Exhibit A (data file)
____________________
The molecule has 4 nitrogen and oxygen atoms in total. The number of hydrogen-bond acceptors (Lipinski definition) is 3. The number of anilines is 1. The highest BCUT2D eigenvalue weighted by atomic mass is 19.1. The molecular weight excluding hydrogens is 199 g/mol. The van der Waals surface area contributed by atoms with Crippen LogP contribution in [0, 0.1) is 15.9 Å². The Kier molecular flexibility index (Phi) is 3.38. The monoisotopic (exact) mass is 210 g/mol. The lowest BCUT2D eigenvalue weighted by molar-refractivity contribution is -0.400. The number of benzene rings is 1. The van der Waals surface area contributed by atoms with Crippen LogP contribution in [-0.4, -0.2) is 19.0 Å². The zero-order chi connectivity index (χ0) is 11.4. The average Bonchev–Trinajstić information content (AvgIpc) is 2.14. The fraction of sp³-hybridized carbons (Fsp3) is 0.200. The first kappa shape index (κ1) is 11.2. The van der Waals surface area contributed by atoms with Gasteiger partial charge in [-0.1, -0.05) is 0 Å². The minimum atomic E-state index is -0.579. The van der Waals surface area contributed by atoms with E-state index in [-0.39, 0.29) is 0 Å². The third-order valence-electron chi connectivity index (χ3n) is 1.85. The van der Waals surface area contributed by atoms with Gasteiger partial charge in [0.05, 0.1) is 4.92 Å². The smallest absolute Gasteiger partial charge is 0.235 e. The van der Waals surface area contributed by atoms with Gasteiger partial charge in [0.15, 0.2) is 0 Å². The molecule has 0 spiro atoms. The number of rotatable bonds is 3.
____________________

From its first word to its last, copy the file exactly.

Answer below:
The molecule has 4 nitrogen and oxygen atoms in total. The number of hydrogen-bond acceptors (Lipinski definition) is 3. The number of anilines is 1. The highest BCUT2D eigenvalue weighted by atomic mass is 19.1. The molecular weight excluding hydrogens is 199 g/mol. The van der Waals surface area contributed by atoms with Crippen LogP contribution in [0, 0.1) is 15.9 Å². The Kier molecular flexibility index (Phi) is 3.38. The monoisotopic (exact) mass is 210 g/mol. The lowest BCUT2D eigenvalue weighted by molar-refractivity contribution is -0.400. The number of benzene rings is 1. The van der Waals surface area contributed by atoms with Crippen LogP contribution in [-0.4, -0.2) is 19.0 Å². The zero-order chi connectivity index (χ0) is 11.4. The average Bonchev–Trinajstić information content (AvgIpc) is 2.14. The fraction of sp³-hybridized carbons (Fsp3) is 0.200. The first kappa shape index (κ1) is 11.2. The van der Waals surface area contributed by atoms with Gasteiger partial charge in [-0.1, -0.05) is 0 Å². The minimum atomic E-state index is -0.579. The van der Waals surface area contributed by atoms with E-state index in [-0.39, 0.29) is 0 Å². The third-order valence-electron chi connectivity index (χ3n) is 1.85. The van der Waals surface area contributed by atoms with Gasteiger partial charge in [0.05, 0.1) is 4.92 Å². The smallest absolute Gasteiger partial charge is 0.235 e. The van der Waals surface area contributed by atoms with Gasteiger partial charge in [0.15, 0.2) is 0 Å². The molecule has 0 spiro atoms. The number of rotatable bonds is 3.